CTCSSState of the art repeater access system
Until recent years, most Amateur repeaters operated with Carrier Squelch. The repeater would key up and transmit anytime a carrier appeared on the input. Many repeaters still use this system. Now, more and more open repeaters are using an access system that utilizes a specific sub-audible tone transmitted continuously by the user during the entire transmission. This system is called CTCSS.
CTCSS stands for Continuous Tone Coded Squelch System. The term, PL is often used by radio amateurs for this same system. PL stands for Private Line and both are the © property of Motorola Inc.
Although there are various variations, with the most common system, a single low frequency tone, low enough to be filtered out without disturbing voice audio is transmitted continuously by the repeater user at a very low level along with the voice audio. This tone opens the repeater's squelch, instead of a carrier. There are many advantages to operating a repeater with this system, but there is also some common misunderstanding as to what CTCSS will and will not do.
With Carrier squelch, a repeater responds to anything on the input frequency. Besides intended signals, this includes unintended signals, intermod, and strong static. This can make the repeater noisy and annoying to monitor during idle periods. It is possible that a user, even with emergency or priority traffic will be unable to get anybody to respond, particularly during noisy periods because the noise interferes with other activities while monitoring.
A repeater that is configured to respond only to signals containing a specific CTCSS tone will only respond to user signals and will ignore other signals. The carrier squelch can be set to a much lower threshold, or not used at all, allowing the repeater to respond to weaker signals. The repeater will be much quieter during idle periods, making monitoring much more pleasant and will not cause the repeater to dominate a scanner during idle periods allowing more efficient scanning of other frequencies. It also will reduce “time outs” because the timer will not be kept running in-between transmissions by unwanted signals.
When two or more signals appear on the input of a FM receiver, the stronger signal dominates the receiver masking the weaker one(s). This is called capture effect. This becomes a problem if repeaters are spaced too closely. If an unintended signal is stronger than an intended signal on a repeater input, the intended signal would not be heard. For example, a mobile or even moderate fixed station working another repeater can override a weaker signal from a handheld transceiver even it is nearer to the intended repeater, blocking it from the receiver. Even if the repeater uses CTCSS the repeater still will not hear the intended signal. It will not retransmit the unwanted signal, but it will also not hear the intended one. For this reason, CTCSS will not allow spacing of repeaters significantly closer than would be possible with carrier squelch. This is a major misunderstanding about CTCSS by the Amateur Community.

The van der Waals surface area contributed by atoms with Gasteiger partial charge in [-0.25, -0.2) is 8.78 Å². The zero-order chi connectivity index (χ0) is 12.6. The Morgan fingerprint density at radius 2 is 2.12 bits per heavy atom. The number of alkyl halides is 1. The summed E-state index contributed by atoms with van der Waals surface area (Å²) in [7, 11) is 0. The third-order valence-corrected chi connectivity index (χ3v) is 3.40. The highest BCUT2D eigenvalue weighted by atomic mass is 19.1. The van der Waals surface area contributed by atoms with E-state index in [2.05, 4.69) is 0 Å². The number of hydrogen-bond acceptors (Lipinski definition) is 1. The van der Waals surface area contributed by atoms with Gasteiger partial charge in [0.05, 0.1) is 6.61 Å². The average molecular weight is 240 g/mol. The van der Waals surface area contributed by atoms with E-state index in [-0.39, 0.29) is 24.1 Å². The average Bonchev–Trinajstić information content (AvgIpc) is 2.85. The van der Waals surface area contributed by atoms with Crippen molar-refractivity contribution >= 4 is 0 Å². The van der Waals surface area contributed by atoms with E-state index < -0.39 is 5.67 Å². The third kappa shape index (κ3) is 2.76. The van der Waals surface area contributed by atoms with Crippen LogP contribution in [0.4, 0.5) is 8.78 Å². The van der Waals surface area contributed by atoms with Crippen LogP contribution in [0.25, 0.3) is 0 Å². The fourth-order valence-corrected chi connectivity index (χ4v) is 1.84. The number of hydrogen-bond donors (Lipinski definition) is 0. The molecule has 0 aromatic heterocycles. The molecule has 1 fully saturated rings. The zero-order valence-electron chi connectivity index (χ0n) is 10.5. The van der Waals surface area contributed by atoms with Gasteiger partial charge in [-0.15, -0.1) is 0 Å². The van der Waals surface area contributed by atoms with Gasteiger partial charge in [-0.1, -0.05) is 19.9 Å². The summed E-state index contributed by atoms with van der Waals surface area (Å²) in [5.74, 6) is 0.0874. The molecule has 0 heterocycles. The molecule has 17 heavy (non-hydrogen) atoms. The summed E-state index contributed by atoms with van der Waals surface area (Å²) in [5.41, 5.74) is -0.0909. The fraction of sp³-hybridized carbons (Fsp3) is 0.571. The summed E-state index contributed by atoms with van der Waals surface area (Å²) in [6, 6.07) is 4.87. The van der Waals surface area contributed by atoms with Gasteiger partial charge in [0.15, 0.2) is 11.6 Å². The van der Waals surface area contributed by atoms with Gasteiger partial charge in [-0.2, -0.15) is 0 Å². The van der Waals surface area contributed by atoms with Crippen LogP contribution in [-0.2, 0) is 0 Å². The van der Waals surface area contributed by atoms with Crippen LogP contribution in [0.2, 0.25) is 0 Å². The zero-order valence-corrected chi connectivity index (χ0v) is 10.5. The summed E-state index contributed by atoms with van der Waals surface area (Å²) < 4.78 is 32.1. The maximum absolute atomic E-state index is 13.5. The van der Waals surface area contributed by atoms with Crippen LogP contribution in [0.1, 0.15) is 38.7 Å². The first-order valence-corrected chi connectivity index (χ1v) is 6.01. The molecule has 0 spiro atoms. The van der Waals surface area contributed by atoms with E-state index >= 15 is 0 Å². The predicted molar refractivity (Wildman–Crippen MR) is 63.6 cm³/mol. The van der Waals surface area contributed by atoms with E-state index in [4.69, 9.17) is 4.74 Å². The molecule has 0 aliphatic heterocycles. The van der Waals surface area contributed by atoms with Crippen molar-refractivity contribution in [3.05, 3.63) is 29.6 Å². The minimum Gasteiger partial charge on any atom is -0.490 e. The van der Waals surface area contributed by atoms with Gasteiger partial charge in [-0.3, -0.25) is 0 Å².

The Indiana Repeater Council has adopted a voluntary CTCSS frequency plan shown at the right. This plan avoids a situation where two repeaters on the same frequency use the same tone and the users inadvertently key up both repeaters.
The Indiana Repeater Council encourages, but does not require the use of CTCSS. Since the benefit is only to the repeater system using it, we believe it should be up to the individual repeater operator to weigh the benefits and make the choice based on the individual situation.
There are other types of CTCSS systems not covered in this article. Many private repeaters use a digital CTCSS system using a digital signal. CTCSS can also be transmitted on the repeater output to allow people with receivers capable of CTCSS decode to monitor with less interference.
Soon, all Amateur repeaters will use this superior method of access.